This week I have been facilitating a program for one of our valued automotive clients, titled “Managing People and Yourself” More often than not, the class includes some lively debate as the Managers discuss best practices for managing their people, relative to particular scenarios that are brought up. One topic that always drives good conversation are discussions on can the Manager demonstrate impartiality and objectives that could have a negative impact on themselves. For example, what would you do if you if your top sales person demonstrated poor behaviors in front of other staff? Would you be able to manage the issue and decide on a course of action regardless of the outcome, even if it meant losing a person who’s contributions to you sales goal far exceed any other team member?
In reading the above example, I am sure most Managers would say that the team comes first, and no one is “above the law”, regardless of their contributions. Fine words for sure, but the reality is for some organizations, especially those that rely on their employee’s ability to sell a product…. the waters can become a bit murky when deciding what is best for the team vs what is best for the organization.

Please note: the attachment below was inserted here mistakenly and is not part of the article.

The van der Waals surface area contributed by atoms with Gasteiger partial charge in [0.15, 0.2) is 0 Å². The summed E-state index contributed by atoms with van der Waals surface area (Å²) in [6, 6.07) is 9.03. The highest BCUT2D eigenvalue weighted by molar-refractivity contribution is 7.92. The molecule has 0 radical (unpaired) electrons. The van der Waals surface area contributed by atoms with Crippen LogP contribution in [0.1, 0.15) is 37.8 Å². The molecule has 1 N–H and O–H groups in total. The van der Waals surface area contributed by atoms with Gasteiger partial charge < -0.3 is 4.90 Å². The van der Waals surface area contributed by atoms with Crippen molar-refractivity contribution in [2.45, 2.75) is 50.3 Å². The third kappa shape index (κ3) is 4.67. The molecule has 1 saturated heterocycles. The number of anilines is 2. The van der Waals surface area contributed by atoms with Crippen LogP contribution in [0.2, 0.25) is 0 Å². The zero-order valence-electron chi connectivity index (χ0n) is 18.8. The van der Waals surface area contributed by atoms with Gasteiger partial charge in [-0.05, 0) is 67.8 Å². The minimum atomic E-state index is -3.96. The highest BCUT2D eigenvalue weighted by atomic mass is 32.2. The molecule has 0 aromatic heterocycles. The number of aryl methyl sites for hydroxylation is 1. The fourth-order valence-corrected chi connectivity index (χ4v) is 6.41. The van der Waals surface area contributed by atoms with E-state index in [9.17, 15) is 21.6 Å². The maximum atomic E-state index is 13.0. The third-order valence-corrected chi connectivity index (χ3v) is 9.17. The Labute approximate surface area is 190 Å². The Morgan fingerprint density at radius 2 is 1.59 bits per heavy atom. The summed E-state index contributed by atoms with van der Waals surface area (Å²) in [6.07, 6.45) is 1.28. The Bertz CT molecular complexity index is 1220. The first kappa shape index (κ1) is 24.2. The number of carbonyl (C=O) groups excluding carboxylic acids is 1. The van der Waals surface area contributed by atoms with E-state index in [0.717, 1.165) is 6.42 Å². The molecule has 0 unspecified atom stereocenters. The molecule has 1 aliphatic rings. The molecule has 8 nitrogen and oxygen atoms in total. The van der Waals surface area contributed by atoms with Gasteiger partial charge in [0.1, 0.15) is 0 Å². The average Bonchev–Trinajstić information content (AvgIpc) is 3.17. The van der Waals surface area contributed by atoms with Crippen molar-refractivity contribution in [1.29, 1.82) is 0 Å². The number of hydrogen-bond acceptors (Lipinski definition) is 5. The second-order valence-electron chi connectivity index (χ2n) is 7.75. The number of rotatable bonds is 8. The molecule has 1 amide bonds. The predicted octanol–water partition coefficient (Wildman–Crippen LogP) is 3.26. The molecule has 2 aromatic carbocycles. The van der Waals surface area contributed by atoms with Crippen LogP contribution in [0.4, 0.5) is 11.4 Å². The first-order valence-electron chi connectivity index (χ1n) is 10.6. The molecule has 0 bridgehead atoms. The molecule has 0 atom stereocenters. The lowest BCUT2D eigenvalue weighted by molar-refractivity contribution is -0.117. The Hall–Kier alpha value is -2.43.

In the coming weeks, I will be discussing the topic of team management best practices in greater detail, starting with the issue introduced here today. I will also highlight some of the great instructor led and eLearning courses we offer at Pathways that deal with these and many other topics.
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